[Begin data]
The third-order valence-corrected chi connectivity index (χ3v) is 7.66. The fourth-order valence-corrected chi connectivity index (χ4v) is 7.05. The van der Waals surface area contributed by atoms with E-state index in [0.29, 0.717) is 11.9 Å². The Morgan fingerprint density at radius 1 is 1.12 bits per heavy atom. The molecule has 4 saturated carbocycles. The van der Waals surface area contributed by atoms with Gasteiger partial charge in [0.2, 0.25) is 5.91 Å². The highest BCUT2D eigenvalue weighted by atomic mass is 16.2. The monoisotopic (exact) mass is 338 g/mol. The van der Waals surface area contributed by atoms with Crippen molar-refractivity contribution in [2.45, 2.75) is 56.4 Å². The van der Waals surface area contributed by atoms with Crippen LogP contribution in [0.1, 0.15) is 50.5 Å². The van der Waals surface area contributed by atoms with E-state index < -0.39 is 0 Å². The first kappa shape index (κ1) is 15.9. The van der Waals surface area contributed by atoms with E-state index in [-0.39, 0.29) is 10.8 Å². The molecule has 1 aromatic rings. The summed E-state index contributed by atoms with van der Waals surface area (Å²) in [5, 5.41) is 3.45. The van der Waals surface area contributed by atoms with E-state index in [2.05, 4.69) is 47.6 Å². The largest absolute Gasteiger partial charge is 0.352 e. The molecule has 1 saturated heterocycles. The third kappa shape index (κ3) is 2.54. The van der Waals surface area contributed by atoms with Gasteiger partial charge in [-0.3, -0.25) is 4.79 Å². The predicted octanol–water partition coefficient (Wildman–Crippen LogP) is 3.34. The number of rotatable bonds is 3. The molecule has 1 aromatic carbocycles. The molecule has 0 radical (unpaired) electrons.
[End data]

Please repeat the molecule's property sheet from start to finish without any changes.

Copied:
The third-order valence-corrected chi connectivity index (χ3v) is 7.66. The fourth-order valence-corrected chi connectivity index (χ4v) is 7.05. The van der Waals surface area contributed by atoms with E-state index in [0.29, 0.717) is 11.9 Å². The Morgan fingerprint density at radius 1 is 1.12 bits per heavy atom. The molecule has 4 saturated carbocycles. The van der Waals surface area contributed by atoms with Gasteiger partial charge in [0.2, 0.25) is 5.91 Å². The highest BCUT2D eigenvalue weighted by atomic mass is 16.2. The monoisotopic (exact) mass is 338 g/mol. The van der Waals surface area contributed by atoms with Crippen molar-refractivity contribution in [2.45, 2.75) is 56.4 Å². The van der Waals surface area contributed by atoms with Crippen LogP contribution in [0.1, 0.15) is 50.5 Å². The van der Waals surface area contributed by atoms with E-state index < -0.39 is 0 Å². The first kappa shape index (κ1) is 15.9. The van der Waals surface area contributed by atoms with E-state index in [-0.39, 0.29) is 10.8 Å². The molecule has 1 aromatic rings. The summed E-state index contributed by atoms with van der Waals surface area (Å²) in [5, 5.41) is 3.45. The van der Waals surface area contributed by atoms with E-state index in [2.05, 4.69) is 47.6 Å². The largest absolute Gasteiger partial charge is 0.352 e. The molecule has 1 saturated heterocycles. The third kappa shape index (κ3) is 2.54. The van der Waals surface area contributed by atoms with Gasteiger partial charge in [-0.3, -0.25) is 4.79 Å². The predicted octanol–water partition coefficient (Wildman–Crippen LogP) is 3.34. The number of rotatable bonds is 3. The molecule has 1 aromatic carbocycles. The molecule has 0 radical (unpaired) electrons.